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The Project Manager’s guide to Doctor Who: The Android Invasion

In this series I’m applying the methodologies of my day job to classic Doctor Who stories. Project management is a subtle profession requiring people skills and precise organisational abilities. Let’s find out if Styggron’s got what it takes.

‘And when I turned round, they were ALL wearing eyepatches!’

1. SET A CLEAR GOAL

The Android Invasion’s the whole reason I started writing this series. Chatting to Dan about it one day I blurted out that from a project management point of view, the Kraals were terrifying – and the seed of looking at Doctor Who stories from this angle was sown. So as I sit down to tear their famously awful, convoluted plan to pieces it would be embarrassing if I had my own personal ‘Oops no sorry look actually my eye was there all the time’ moment, wouldn’t it. I mean, no-one in their right mind thinks this plan makes sense, do they. Do they?

2. ESTIMATING AND PLANNING

No-one could say that the Kraals were under-prepared. They spend a full two years preparing for and rehearsing their invasion. They ransack the contents of their kidnapped astronaut’s brain and create exact plastic copies of Britain’s Space Defence Station and its surroundings on their home planet. Then they populate their rhino Legoland with perfect copies of all the real people in the original area.

The androids were not very frightening

 The standard criticism of this is that it seems pointless, when their actual plan is to wipe out humanity with a virus. Why make androids pose as a ragtag assortment of villagers and test them until they achieve full, terrifying mastery of the art of hanging around in a pub at lunchtime? I say why not. The virus will take three weeks to disseminate, we hear, and it seems that it needs to be added to water and food supplies. So why shouldn’t their androids be copies of publicans, butchers and shopkeepers and practice their daily routines?

Actually no, this one gives me the shits

Resource and timings are the biggest issues facing any project manager at the start of a large campaign. And if it seems that Styggron has gone over the top with his methodology, consider that he’s got, effectively, unlimited resource at his disposal. Compare how casually the fake village is destroyed with a ‘matter dissolving bomb’ with how, the one time we see an android being created, it just appears out of nowhere around a skeletal frame. I think the Kraals have mastered the conservation and recreation of matter, and can spend as much energy fashioning McEwan’s Export bar towels, little boxes of York jelly fruits, copies of the Daily Express and posters with pictures of cheese on them as they like.

The Doctor recognises their enormous technological abilities and ponders – along with everyone watching – why they don’t just take Earth by force with weapons. But considering they’re trying to escape from a radiation-ravaged planet, not ruin an unspoiled one, I think that question answers itself.

3. CONTINGENCY

Leaving aside that the very first thing we see on screen is a wonky android lurching to robo-suicide, Styggron’s got all the details under control. ‘Strategy is formulated upon knowledge,’ he declares when criticised for baiting the Doctor with an android Sarah. ‘It is important to see that our techniques are flawless.’ He even prepares for the unlikely event of an android revolt with the production of a weapon that deactivates them.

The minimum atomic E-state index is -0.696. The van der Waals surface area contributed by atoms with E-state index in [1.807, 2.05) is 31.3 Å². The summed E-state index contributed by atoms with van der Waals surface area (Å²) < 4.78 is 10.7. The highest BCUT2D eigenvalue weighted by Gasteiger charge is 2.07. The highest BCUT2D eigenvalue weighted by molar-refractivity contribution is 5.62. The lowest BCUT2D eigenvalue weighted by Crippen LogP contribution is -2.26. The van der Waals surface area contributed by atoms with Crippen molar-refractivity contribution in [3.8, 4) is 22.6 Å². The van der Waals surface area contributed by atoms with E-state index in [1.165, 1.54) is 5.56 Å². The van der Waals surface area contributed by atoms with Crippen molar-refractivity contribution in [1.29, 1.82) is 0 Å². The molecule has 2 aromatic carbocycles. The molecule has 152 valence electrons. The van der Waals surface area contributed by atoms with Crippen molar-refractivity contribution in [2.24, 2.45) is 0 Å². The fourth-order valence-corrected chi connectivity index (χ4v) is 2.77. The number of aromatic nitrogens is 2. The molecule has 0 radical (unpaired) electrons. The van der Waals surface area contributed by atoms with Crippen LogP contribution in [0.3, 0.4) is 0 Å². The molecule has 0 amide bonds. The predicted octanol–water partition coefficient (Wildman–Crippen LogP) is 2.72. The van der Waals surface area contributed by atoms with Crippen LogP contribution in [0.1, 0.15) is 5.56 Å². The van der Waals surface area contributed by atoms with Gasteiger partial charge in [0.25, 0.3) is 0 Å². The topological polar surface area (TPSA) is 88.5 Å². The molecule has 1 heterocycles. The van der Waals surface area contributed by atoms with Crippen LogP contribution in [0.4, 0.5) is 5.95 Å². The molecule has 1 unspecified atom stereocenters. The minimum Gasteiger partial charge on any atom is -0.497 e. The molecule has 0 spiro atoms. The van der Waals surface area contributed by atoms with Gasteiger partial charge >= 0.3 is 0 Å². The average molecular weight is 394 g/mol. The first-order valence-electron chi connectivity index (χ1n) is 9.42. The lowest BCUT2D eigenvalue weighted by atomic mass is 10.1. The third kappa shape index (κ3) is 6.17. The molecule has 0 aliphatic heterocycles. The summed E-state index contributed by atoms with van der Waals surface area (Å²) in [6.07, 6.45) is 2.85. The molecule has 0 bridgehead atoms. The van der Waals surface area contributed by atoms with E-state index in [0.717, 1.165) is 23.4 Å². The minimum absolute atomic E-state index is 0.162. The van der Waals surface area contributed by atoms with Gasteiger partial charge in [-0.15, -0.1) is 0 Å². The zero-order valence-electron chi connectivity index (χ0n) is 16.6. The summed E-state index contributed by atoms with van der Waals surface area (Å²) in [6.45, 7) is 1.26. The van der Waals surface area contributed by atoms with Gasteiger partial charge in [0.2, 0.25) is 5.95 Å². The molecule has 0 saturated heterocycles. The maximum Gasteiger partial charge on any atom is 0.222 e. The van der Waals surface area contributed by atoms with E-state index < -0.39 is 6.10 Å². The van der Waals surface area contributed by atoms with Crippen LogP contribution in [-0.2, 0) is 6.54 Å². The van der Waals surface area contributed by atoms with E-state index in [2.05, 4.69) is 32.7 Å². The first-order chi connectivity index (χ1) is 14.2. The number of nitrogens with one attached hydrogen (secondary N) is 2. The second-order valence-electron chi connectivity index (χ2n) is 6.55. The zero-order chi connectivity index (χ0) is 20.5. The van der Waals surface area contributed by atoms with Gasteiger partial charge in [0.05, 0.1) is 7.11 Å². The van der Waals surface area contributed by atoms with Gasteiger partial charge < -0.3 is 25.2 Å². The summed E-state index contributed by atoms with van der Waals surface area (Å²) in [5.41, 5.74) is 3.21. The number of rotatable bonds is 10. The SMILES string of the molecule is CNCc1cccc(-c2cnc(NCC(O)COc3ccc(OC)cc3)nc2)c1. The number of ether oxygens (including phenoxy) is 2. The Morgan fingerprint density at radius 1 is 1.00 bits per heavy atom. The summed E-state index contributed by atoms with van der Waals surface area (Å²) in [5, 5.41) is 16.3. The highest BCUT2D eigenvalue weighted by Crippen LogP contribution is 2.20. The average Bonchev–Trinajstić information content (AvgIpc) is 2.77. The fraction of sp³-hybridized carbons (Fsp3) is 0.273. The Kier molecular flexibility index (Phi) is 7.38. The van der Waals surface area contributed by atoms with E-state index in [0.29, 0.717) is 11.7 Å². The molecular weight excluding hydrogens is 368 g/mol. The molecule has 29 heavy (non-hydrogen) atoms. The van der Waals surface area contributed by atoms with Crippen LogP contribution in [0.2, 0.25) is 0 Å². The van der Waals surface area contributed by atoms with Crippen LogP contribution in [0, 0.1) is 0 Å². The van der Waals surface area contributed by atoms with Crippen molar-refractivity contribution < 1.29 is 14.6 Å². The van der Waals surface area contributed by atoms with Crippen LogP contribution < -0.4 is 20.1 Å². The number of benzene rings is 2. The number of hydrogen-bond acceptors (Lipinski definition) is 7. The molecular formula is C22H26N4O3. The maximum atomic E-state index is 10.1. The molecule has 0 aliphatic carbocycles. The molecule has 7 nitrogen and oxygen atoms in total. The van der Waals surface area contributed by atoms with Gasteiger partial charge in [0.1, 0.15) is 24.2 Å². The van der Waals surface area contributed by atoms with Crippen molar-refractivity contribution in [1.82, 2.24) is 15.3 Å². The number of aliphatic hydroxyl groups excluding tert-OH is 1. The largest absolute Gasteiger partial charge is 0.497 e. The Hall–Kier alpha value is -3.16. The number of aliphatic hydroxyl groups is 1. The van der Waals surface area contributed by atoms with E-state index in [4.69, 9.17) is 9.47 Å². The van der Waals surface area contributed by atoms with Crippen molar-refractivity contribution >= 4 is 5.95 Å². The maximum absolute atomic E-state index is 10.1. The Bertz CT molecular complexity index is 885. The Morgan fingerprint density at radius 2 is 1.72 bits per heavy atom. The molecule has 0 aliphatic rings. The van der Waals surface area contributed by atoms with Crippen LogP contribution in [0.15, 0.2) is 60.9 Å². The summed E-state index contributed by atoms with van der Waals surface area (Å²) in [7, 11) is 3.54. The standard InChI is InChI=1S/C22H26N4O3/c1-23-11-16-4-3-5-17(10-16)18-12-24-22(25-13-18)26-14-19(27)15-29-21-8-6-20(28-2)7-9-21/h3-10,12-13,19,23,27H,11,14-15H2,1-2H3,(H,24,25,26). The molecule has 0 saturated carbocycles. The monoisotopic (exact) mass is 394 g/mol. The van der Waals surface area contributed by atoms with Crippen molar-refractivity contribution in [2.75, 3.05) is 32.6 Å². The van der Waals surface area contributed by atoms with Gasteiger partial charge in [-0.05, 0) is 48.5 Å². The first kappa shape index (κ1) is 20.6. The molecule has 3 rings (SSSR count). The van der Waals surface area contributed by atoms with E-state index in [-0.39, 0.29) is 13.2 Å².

Are the dogs androids too? They’ve done the tongues well

As a project manager you rarely get the chance to test your processes before going live. Everything is done on the hoof. Styggron defies this with a constant insistence on testing. Again and again we see him pushing at the limits of the plan to eliminate any weaknesses, immediately eager for instance to factor in a trial run of the virus on a living human organism, a test which only suddenly becomes possible when the TARDIS arrives.

4. MANAGING THE TEAM

Styggron’s an extremely shouty, bullying manager. ‘Do as I say!’ he bellows at a cowering Crayford, unneccessarily adding ‘You SHALL do as I say!’ before unleashing some sort of pain wave. But then it must be stressful when you constantly need to distract your main team member from looking – or even scratching – under his eyepatch. To be honest the further I get into this analysis the more respect for Styggron I’ve got.

Apart from the androids, who obey him without question, the only other person Styggron has to liaise with as chief scientist is Marshall Chedaki. Military credentials on Oseidon are apparently conveyed by a nice chunky bit of gold bling around the neck, and Styggron treats his colleague with the disdain he deserves.

5. TRACKING, STATUS REPORTING AND CHANGE MANAGEMENT

‘There can be no variation in the schedule!’ screams Styggron at one point. All of us project managers feel like that from time to time. But flexible adaptation to the ongoing requirements of the project is the key to success and we can see that he does that alright. For instance his initial wave of androids has already been updated to reflect the latest staff changes at the Space Defence Station – presumably he learned about the Brigadier’s trip to Geneva from Crayford’s recent radio contact with Earth.

The range of phones pictured is available at Tandy’s

As for keeping track of things, he’s always firing up his communicator and shouting ‘Report! Report!’ if he hasn’t heard from his underling enough. The first time we see him he’s immediately noticed that the order for all units to recharge hasn’t been followed and is barking at Crayford about having detected a random unit. He’s clearly keeping a very close eye on progress.

DEBRIEF

  • The project manager was responsible for controlling a complex, large-scale operation with flair and great attention to detail
  • An extensive pre-project testing programme was carried out with unqualified success. The dogs were good
  • Application of the latest scientific techniques was well-deployed and benefit-rich as regards the through-the-line implementation of the plan
  • Management style bordered on the bullish but was thoroughly appropriate to the evolving needs of the process